THE DRILL SERGEANT: Venturex Resources (ASX: VXR) completed a review of previous exploration at the Mays Find prospect, within the company’s Whim Creek copper-zinc project, Project located west of Port Hedland in the Pilbara region of Western Australia.
Venturex Resources said the review had revealed broad gold- in-soil anomalies associated with outcropping basal conglomerate, and armed with such information declared the identification of gold occurrences associated with the Lower Fortescue Group conglomerates.
Venturex identified the gold occurrences during recent field exploration activities, which were supported by the review of historical gold exploration data at Mays Find.
The company explained the historical data is from soil sampling carried out in 2007 by Straits Resources, the previous owner of the Whim Creek project, which collected soil samples over Mays Find as part of a broader exploration program aimed at discovering additional base metal deposits.
These soil samples were collected every 50 metres along 200m spaced lines over a strike length of 5.2 kilometres, then assayed for a range of elements including gold.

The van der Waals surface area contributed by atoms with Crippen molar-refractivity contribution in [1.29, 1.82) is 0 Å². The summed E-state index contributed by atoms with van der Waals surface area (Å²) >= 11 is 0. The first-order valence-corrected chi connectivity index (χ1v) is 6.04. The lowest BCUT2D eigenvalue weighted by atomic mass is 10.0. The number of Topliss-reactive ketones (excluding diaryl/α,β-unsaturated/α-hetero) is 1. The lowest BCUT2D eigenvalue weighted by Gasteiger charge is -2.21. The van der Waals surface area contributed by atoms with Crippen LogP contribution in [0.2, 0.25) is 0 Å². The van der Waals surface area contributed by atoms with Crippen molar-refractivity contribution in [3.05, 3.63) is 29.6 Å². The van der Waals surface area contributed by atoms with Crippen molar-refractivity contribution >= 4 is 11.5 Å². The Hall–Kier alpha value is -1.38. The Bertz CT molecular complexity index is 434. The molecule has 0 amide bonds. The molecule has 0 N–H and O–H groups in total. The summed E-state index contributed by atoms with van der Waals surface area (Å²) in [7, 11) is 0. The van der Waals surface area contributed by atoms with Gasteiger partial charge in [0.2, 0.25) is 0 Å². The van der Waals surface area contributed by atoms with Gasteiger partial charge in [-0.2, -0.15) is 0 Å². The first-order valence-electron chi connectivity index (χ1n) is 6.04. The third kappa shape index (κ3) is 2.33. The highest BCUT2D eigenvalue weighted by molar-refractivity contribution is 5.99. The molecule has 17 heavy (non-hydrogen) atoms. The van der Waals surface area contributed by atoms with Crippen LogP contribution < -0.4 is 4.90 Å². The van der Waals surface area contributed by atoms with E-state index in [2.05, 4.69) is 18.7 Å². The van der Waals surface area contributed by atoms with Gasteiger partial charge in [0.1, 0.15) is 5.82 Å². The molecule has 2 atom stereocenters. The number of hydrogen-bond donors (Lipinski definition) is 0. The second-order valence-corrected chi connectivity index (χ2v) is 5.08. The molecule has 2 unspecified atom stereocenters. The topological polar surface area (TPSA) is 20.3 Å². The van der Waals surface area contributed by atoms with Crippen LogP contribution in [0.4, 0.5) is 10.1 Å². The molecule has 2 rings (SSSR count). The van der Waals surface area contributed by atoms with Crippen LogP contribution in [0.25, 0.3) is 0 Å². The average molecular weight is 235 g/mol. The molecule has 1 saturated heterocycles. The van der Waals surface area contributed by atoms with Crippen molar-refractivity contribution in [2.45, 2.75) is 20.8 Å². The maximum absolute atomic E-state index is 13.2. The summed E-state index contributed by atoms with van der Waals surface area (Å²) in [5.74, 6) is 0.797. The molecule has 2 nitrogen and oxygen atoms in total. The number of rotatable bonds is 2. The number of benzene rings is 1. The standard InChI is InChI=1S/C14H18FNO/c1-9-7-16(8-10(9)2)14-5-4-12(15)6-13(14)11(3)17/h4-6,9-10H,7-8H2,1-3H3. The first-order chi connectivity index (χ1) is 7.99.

Although the assays produced anomalous results of up to 52ppb gold, there was no further commentary or follow-up work undertaken at the time on the gold potential of the area.
“As part of the historical gold review, the company discovered 57 rock chip samples collected from the Mays Find area in 2014 that had not been assayed for gold,” Venturex Resources said in its ASX announcement.
“Many of these samples were described as various sedimentary rocks including conglomerate.
“The laboratory pulps derived from these rock chip samples stored at the company’s Whim Creek project have been retrieved and sent to the laboratory for a gold fire assay.
“The results from this work will be used to determine future exploration methods to be employed to pursue the conglomerate-gold potential at Mays Find.”
Venturex outlined upcoming work to include additional detailed mapping of the conglomerate and sedimentary units as well as stream sediment sampling and in-fill soil and rock sampling along the entire five to six kilometre length of the Mays Find area.
This work will likely be supported by metal detector traverses of the scree slope below the conglomerate outcrops.